Best Pharmacy Residency Programs

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5+ Year Member
Mar 23, 2018
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What do you all consider to be the best pharmacy residency programs? Include things like competitiveness, size, reputation, number of beds, awards, certifications, etc.

Differentiate between PGY1 (pharmacy /acute care vs. ambulatory case focus vs. managed care, etc.) and PGY2 (oncology, ID, cardiology, critical care, ambulatory care, etc.).

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Residencies are all about fit. What's best for one person can be the worst for another. Different people fit into different programs and institutions so calling one the "best" is entirely specific to an individual because it all depends on what they are looking for. Some people want big classes, some people want small classes. Some people want on-call, some people don't. Then there is also culture. Some people like very strict and academic focused programs, others want programs that are more "laid back", for lack of a better term because I doubt any residency is actually laid back. Another big point to consider is your relationship with the RPD and everyone gets along with different types of people so that is also very individual specific.

So, to put it simply, I don't think the answer to your question exists, and if it did I'm sure US News would have a rank list of it already. You just have to consider all things and figure out what's most important to you to find the best program for you!
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You simply cannot compared residency programs across the board like this. Too much subjective and anecdotal data, and not enough objective data to make a meaningful comparison. As the person above me also stated, what everyone wants in a program varies significantly.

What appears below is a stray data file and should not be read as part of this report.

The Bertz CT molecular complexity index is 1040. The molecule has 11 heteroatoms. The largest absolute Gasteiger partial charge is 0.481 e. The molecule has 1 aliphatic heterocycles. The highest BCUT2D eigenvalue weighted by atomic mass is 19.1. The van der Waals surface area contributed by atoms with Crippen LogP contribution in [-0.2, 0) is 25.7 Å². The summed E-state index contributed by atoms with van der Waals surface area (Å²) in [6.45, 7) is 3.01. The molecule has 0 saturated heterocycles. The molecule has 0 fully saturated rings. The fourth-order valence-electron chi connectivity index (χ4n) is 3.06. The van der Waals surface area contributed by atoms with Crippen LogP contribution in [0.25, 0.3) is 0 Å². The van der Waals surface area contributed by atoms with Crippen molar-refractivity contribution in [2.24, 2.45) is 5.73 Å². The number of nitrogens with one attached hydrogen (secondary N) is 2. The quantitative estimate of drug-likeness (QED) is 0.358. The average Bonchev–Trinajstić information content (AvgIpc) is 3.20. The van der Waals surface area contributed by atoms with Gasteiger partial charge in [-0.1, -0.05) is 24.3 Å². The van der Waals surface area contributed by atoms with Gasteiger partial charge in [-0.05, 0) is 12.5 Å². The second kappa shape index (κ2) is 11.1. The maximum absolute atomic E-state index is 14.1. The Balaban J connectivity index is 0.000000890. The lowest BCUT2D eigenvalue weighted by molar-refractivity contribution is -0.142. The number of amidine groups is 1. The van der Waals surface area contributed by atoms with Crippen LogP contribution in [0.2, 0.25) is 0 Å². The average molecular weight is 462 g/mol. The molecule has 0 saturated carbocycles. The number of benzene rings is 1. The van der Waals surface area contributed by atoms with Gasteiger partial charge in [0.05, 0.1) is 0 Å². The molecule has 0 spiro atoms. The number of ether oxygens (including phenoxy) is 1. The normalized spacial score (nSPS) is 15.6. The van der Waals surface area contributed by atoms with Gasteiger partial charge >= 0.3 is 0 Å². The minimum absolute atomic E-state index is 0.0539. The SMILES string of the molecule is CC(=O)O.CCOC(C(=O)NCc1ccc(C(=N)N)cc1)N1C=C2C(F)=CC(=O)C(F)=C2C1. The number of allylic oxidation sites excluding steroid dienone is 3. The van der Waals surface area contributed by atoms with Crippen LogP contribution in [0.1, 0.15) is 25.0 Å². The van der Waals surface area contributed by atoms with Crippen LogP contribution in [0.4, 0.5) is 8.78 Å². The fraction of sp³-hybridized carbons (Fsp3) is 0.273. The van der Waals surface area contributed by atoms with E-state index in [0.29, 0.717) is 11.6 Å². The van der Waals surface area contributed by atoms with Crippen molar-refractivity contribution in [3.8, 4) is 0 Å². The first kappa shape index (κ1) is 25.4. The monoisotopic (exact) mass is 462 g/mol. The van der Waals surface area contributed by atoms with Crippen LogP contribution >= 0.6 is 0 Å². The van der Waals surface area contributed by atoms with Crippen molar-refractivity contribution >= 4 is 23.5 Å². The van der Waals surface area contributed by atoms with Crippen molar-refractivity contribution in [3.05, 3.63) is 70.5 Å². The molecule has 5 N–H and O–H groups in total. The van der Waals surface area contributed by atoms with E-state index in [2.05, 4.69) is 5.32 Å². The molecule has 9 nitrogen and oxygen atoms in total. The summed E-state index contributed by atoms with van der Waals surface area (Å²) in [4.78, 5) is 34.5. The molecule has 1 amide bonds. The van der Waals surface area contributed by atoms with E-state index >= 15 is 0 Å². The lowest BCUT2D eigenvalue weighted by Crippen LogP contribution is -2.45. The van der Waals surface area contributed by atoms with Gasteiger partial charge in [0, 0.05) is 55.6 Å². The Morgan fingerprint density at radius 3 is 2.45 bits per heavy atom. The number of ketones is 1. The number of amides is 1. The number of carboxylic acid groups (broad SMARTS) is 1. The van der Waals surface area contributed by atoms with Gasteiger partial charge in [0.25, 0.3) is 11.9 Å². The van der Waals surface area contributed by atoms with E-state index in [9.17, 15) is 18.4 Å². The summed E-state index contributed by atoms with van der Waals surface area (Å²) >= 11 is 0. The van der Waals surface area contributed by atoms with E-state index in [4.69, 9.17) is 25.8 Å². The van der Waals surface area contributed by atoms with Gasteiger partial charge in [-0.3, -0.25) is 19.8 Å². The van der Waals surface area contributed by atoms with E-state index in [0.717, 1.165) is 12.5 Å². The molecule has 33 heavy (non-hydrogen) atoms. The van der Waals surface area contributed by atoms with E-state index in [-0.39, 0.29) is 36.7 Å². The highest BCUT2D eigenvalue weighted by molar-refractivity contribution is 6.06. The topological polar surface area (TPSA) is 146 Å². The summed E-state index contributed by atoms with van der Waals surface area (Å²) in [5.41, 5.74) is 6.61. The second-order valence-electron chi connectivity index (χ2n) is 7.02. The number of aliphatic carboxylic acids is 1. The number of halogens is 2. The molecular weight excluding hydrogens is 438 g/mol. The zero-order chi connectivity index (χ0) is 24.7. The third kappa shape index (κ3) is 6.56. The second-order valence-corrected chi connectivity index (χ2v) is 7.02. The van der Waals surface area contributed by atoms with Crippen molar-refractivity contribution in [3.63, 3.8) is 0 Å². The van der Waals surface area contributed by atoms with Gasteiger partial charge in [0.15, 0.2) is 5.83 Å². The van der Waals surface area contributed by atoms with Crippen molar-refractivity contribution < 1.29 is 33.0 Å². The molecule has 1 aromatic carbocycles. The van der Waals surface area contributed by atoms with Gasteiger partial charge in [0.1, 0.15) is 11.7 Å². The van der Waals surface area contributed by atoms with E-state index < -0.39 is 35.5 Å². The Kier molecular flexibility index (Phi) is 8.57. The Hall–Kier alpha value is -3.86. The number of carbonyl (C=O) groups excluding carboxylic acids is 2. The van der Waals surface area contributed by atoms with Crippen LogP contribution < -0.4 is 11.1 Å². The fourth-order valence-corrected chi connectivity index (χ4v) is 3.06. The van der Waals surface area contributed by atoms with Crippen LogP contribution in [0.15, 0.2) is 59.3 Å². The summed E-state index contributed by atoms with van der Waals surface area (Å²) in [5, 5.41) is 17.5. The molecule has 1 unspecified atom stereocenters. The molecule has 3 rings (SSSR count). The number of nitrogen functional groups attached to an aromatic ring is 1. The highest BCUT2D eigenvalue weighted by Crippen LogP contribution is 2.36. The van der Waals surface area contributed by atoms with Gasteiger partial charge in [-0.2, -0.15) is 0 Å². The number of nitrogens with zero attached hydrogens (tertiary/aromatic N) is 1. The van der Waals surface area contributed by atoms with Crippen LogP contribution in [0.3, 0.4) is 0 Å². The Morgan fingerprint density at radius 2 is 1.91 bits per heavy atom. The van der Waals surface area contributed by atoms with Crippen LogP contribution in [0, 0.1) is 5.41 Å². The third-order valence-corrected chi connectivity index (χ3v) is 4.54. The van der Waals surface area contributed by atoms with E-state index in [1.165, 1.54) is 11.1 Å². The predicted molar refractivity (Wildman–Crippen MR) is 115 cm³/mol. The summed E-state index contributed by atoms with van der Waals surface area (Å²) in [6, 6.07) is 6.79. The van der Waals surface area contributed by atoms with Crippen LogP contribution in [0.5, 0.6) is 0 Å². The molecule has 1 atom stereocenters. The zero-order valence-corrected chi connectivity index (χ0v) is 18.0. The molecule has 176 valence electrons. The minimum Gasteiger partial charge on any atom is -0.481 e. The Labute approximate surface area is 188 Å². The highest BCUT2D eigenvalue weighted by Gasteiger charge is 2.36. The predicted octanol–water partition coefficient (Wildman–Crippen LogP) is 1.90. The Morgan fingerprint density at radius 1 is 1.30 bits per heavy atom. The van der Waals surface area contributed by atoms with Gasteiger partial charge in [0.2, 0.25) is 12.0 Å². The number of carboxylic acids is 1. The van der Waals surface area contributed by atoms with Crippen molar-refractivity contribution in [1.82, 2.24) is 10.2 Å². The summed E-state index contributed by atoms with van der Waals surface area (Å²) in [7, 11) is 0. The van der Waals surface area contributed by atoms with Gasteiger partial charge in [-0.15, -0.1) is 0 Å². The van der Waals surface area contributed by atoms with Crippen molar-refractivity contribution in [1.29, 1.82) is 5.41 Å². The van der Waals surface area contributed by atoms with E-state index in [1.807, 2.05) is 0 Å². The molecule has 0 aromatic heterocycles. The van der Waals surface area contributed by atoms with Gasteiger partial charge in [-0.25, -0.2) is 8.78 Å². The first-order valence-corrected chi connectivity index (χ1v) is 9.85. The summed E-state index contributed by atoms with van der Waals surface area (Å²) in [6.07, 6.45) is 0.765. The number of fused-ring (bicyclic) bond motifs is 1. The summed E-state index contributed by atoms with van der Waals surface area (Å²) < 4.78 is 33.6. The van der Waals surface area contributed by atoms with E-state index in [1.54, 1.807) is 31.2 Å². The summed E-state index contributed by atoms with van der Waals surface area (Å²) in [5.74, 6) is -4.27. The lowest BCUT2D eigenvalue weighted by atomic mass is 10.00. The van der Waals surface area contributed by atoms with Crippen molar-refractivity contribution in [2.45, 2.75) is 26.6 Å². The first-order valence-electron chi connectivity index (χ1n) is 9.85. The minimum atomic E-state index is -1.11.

My 900+ bed academic teaching hospital has issues and problems that a 300 or less bed community hospital excels at and vice versa.
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Reputation and categorizing a program as "the best" is so subjective.

Think of it this way: When we were applying to undergraduate programs, everyone made us believe that getting a college degree at Yale was vastly superior to one obtained from XYZ State University. Fast forward four years and a cool $160,000 in private school tuition bills, and many Yale graduates are landing interviews for the same positions as graduates of XYZ State U. For the most part, the requirement of most entry level jobs is just to have completed a four-year degree – the university name on your diploma is far less important. The same holds true of residency. Regardless of where you complete your PGY1, you’ll be accomplishing the same ASHP goals and objectives as every other PGY1 resident. That’s the beauty of accreditation. When it comes down to it, most HR managers are only going to be screening your job application on the basis of whether or not you completed a PGY1 residency – not necessarily where you did it.

On the other hand, a program’s track record for producing successful residents is worth taking a look at. If the program is newer and has earned a “Conditional” status from ASHP, there might be a few red flags here. But, if the program boasts 10 years worth of residents who have gone on to land solid hospital pharmacy jobs, it’s probably a program worth looking into. However, you can’t make a decision based on this alone. Agree with FarmTheMine and student457. Residency is all about the fit for you.